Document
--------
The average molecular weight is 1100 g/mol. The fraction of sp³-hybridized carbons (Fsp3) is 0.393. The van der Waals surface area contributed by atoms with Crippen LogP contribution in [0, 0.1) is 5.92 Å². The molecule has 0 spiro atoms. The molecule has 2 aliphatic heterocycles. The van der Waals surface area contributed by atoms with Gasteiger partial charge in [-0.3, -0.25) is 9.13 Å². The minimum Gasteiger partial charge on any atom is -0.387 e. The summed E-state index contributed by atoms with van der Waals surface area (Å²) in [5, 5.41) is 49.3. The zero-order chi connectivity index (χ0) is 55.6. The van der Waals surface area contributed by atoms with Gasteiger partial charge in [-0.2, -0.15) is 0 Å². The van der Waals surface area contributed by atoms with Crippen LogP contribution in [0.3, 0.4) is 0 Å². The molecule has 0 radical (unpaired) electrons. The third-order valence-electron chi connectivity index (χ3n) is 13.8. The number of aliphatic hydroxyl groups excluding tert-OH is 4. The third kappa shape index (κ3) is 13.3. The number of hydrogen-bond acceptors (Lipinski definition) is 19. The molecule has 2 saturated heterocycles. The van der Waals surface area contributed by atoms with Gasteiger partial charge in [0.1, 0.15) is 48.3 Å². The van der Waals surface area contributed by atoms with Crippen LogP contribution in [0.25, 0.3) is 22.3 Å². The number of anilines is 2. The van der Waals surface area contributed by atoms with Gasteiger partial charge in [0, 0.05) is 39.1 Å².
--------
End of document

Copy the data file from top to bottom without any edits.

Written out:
The average molecular weight is 1100 g/mol. The fraction of sp³-hybridized carbons (Fsp3) is 0.393. The van der Waals surface area contributed by atoms with Crippen LogP contribution in [0, 0.1) is 5.92 Å². The molecule has 0 spiro atoms. The molecule has 2 aliphatic heterocycles. The van der Waals surface area contributed by atoms with Gasteiger partial charge in [-0.3, -0.25) is 9.13 Å². The minimum Gasteiger partial charge on any atom is -0.387 e. The summed E-state index contributed by atoms with van der Waals surface area (Å²) in [5, 5.41) is 49.3. The zero-order chi connectivity index (χ0) is 55.6. The van der Waals surface area contributed by atoms with Gasteiger partial charge in [-0.2, -0.15) is 0 Å². The van der Waals surface area contributed by atoms with Crippen LogP contribution in [0.3, 0.4) is 0 Å². The molecule has 0 radical (unpaired) electrons. The third-order valence-electron chi connectivity index (χ3n) is 13.8. The number of aliphatic hydroxyl groups excluding tert-OH is 4. The third kappa shape index (κ3) is 13.3. The number of hydrogen-bond acceptors (Lipinski definition) is 19. The molecule has 2 saturated heterocycles. The van der Waals surface area contributed by atoms with Gasteiger partial charge in [0.1, 0.15) is 48.3 Å². The van der Waals surface area contributed by atoms with Crippen LogP contribution in [0.25, 0.3) is 22.3 Å². The number of anilines is 2. The van der Waals surface area contributed by atoms with Gasteiger partial charge in [0, 0.05) is 39.1 Å².